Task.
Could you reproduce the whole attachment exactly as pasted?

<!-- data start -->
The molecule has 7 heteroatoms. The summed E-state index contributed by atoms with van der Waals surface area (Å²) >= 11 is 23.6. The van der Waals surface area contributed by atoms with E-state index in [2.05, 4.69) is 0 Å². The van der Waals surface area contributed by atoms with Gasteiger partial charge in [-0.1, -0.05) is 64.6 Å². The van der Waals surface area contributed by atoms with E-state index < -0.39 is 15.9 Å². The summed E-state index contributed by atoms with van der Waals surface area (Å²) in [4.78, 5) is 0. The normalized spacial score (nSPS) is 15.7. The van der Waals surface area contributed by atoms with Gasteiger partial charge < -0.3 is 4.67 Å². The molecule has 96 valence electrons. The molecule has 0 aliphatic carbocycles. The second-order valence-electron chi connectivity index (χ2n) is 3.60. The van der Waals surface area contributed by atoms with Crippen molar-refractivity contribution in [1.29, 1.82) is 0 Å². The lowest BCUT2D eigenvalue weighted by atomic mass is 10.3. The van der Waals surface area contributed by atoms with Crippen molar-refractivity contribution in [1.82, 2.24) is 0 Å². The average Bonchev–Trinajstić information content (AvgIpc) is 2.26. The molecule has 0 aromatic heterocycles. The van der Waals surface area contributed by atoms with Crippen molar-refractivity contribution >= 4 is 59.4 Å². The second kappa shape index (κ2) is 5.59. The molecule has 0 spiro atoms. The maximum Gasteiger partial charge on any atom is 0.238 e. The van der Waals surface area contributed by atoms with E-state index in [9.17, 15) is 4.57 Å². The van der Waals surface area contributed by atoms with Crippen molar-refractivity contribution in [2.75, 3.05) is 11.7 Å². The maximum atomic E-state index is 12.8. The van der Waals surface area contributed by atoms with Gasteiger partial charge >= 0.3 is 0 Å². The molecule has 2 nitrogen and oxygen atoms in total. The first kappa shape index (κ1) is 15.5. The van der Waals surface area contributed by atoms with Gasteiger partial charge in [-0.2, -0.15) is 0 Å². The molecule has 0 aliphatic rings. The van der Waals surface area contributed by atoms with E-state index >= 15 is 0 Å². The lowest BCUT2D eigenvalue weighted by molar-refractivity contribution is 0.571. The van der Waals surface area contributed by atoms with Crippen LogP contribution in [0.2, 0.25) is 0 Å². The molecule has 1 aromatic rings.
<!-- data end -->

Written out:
The molecule has 7 heteroatoms. The summed E-state index contributed by atoms with van der Waals surface area (Å²) >= 11 is 23.6. The van der Waals surface area contributed by atoms with E-state index in [2.05, 4.69) is 0 Å². The van der Waals surface area contributed by atoms with Gasteiger partial charge in [-0.1, -0.05) is 64.6 Å². The van der Waals surface area contributed by atoms with E-state index < -0.39 is 15.9 Å². The summed E-state index contributed by atoms with van der Waals surface area (Å²) in [4.78, 5) is 0. The normalized spacial score (nSPS) is 15.7. The van der Waals surface area contributed by atoms with Gasteiger partial charge < -0.3 is 4.67 Å². The molecule has 96 valence electrons. The molecule has 0 aliphatic carbocycles. The second-order valence-electron chi connectivity index (χ2n) is 3.60. The van der Waals surface area contributed by atoms with Crippen molar-refractivity contribution in [1.29, 1.82) is 0 Å². The lowest BCUT2D eigenvalue weighted by atomic mass is 10.3. The van der Waals surface area contributed by atoms with Crippen molar-refractivity contribution in [1.82, 2.24) is 0 Å². The average Bonchev–Trinajstić information content (AvgIpc) is 2.26. The molecule has 0 aromatic heterocycles. The van der Waals surface area contributed by atoms with Crippen molar-refractivity contribution >= 4 is 59.4 Å². The second kappa shape index (κ2) is 5.59. The molecule has 0 spiro atoms. The maximum Gasteiger partial charge on any atom is 0.238 e. The van der Waals surface area contributed by atoms with E-state index in [9.17, 15) is 4.57 Å². The van der Waals surface area contributed by atoms with Crippen molar-refractivity contribution in [2.75, 3.05) is 11.7 Å². The maximum atomic E-state index is 12.8. The van der Waals surface area contributed by atoms with Gasteiger partial charge >= 0.3 is 0 Å². The molecule has 2 nitrogen and oxygen atoms in total. The first kappa shape index (κ1) is 15.5. The van der Waals surface area contributed by atoms with Gasteiger partial charge in [-0.2, -0.15) is 0 Å². The molecule has 0 aliphatic rings. The van der Waals surface area contributed by atoms with E-state index >= 15 is 0 Å². The lowest BCUT2D eigenvalue weighted by molar-refractivity contribution is 0.571. The van der Waals surface area contributed by atoms with Crippen LogP contribution in [0.2, 0.25) is 0 Å². The molecule has 1 aromatic rings.